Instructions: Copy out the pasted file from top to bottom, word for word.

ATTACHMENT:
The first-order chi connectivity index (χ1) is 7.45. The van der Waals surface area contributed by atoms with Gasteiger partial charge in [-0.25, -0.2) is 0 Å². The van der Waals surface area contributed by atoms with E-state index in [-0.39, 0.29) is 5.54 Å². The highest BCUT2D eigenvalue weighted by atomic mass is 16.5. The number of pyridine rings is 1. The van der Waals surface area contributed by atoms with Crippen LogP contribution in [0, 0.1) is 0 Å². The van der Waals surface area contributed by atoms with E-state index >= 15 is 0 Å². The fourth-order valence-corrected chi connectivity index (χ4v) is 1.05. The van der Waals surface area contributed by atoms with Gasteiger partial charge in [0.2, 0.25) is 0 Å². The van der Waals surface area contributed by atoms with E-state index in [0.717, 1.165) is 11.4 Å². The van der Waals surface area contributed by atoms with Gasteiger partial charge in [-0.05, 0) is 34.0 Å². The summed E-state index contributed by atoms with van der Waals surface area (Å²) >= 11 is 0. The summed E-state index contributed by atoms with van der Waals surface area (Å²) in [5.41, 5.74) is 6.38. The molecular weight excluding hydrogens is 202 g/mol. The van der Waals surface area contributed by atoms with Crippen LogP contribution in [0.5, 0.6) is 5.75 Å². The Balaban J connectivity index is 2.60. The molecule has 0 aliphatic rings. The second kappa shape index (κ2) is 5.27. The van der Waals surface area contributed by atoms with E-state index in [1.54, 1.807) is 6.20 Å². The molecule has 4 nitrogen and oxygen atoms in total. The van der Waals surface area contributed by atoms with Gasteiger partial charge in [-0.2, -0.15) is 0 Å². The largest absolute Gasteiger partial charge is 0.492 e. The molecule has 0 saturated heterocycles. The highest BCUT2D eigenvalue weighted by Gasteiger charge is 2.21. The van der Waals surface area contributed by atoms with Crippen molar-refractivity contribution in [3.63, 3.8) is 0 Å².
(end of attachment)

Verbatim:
The first-order chi connectivity index (χ1) is 7.45. The van der Waals surface area contributed by atoms with Gasteiger partial charge in [-0.25, -0.2) is 0 Å². The van der Waals surface area contributed by atoms with E-state index in [-0.39, 0.29) is 5.54 Å². The highest BCUT2D eigenvalue weighted by atomic mass is 16.5. The number of pyridine rings is 1. The van der Waals surface area contributed by atoms with Crippen LogP contribution in [0, 0.1) is 0 Å². The van der Waals surface area contributed by atoms with E-state index >= 15 is 0 Å². The fourth-order valence-corrected chi connectivity index (χ4v) is 1.05. The van der Waals surface area contributed by atoms with Gasteiger partial charge in [0.2, 0.25) is 0 Å². The van der Waals surface area contributed by atoms with E-state index in [0.717, 1.165) is 11.4 Å². The van der Waals surface area contributed by atoms with Gasteiger partial charge in [-0.05, 0) is 34.0 Å². The summed E-state index contributed by atoms with van der Waals surface area (Å²) >= 11 is 0. The summed E-state index contributed by atoms with van der Waals surface area (Å²) in [5.41, 5.74) is 6.38. The molecular weight excluding hydrogens is 202 g/mol. The van der Waals surface area contributed by atoms with Crippen LogP contribution in [0.5, 0.6) is 5.75 Å². The Balaban J connectivity index is 2.60. The molecule has 0 aliphatic rings. The second kappa shape index (κ2) is 5.27. The van der Waals surface area contributed by atoms with E-state index in [1.54, 1.807) is 6.20 Å². The molecule has 4 nitrogen and oxygen atoms in total. The van der Waals surface area contributed by atoms with Gasteiger partial charge in [-0.2, -0.15) is 0 Å². The largest absolute Gasteiger partial charge is 0.492 e. The molecule has 0 saturated heterocycles. The highest BCUT2D eigenvalue weighted by Gasteiger charge is 2.21. The van der Waals surface area contributed by atoms with Crippen molar-refractivity contribution in [3.63, 3.8) is 0 Å².